Mcculloch and the Fourteenth Amendment

27 Pages Posted: 21 Jun 2004

See all articles by John T. Valauri

John T. Valauri

Northern Kentucky University - Salmon P. Chase College of Law

Abstract

The issue of the nature and scope of Congress' enforcement power under section five of the Fourteenth Amendment has been a source of ongoing debate and discussion since the adoption of that amendment. This dispute has only intensified since the Supreme Court's 1997 decision in City of Boerne v. Flores, which limited congressional power to remedial, rather than substantive, measures through a "congruence" and "proportionality" test.

City of Boerne has been the target of extensive attack from the date of its decision. Chief Justice John Marshall's classic 1819 opinion in McCulloch v. Maryland has been one of the main clubs used by critics to beat up on the Court here. Although McCulloch was a Commerce Clause case decided a half century before the adoption of the Fourteenth Amendment, its relevance to City of Boerne is manifest. Both the framers of the amendment and its early judicial interpreters hearkened back to Marshall's "necessary and proper" analysis of Congress' power to enforce its enumerated powers.

My paper develops two ironies in the McCulloch-based critique of City of Boerne. The first and larger irony derives from the fact that these critics misunderstand McCulloch. Despite the appearance given by the progress of the controversy to date, the Court's opinion in City of Boerne is, in fact, consistent with Marshall's McCulloch doctrine of Congress' enforcement (he would say "incidental") powers. Marshall's doctrine, which derives from Alexander Hamilton's arguments in "The Federalist Papers" and "Opinion on the Constitutionality of the Bill for Establishing a National Bank" and which is also repeated in Joseph Story's "Commentaries on the Constitution," places a means/ends limitation on the exercise of Congressional enforcement power, not the looser rational basis non-limit proffered by City of Boerne critics.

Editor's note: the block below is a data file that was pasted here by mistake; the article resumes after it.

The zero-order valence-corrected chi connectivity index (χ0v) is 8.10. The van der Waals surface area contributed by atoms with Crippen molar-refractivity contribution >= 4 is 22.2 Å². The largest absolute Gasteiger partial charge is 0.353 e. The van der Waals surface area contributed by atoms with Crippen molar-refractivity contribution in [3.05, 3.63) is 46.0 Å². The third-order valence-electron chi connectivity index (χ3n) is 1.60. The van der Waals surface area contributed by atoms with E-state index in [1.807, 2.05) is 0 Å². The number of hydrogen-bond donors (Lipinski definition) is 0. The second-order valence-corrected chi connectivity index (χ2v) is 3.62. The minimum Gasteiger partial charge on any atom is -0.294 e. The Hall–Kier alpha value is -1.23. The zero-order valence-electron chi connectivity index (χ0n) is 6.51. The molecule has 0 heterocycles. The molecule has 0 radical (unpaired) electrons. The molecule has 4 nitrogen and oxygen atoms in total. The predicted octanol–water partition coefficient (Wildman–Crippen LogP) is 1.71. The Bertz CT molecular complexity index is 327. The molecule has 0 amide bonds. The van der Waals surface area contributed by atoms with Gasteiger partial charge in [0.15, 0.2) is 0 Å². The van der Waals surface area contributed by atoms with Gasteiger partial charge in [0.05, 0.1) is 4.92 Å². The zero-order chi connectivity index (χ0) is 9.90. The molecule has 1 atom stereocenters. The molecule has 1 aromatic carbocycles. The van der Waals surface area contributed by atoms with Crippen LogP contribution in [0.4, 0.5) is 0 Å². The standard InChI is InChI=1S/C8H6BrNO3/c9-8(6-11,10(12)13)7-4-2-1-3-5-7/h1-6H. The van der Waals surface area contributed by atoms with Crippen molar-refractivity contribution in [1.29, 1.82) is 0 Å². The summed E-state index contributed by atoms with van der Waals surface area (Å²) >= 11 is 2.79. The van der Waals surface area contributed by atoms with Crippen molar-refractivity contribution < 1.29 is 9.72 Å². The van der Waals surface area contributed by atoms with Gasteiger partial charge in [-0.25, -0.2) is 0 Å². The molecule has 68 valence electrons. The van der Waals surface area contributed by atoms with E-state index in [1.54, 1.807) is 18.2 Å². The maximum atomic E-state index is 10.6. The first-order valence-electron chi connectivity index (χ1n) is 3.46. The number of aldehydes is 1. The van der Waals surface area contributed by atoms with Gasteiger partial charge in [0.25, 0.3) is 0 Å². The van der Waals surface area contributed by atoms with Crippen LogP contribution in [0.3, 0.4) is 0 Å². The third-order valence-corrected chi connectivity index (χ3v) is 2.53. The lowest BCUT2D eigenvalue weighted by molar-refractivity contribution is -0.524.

The means/ends or "necessary and proper" doctrine of congressional enforcement/incidental power finds support not merely in history and precedent, but also in the text of the Constitution (especially the "Necessary and Proper Clause") and the structure of the government it puts in place (a federal system, no longer a confederation, and not a unified national system like England or France).

The second and double irony is that the very doctrine put in Marshall's mouth by contemporary doubters of City of Boerne is precisely that with which he was accused in the 1819 attack on McCulloch by the "Richmond Junto" and which he refuted in his pseudonymous defense as a "Friend of the Union."

Keywords: McCulloch, constitution, fourteenth amendment, enforcement power

Suggested Citation

Valauri, John T., Mcculloch and the Fourteenth Amendment. Available at SSRN: https://ssrn.com/abstract=556801

John T. Valauri (Contact Author)

Northern Kentucky University - Salmon P. Chase College of Law ( email )

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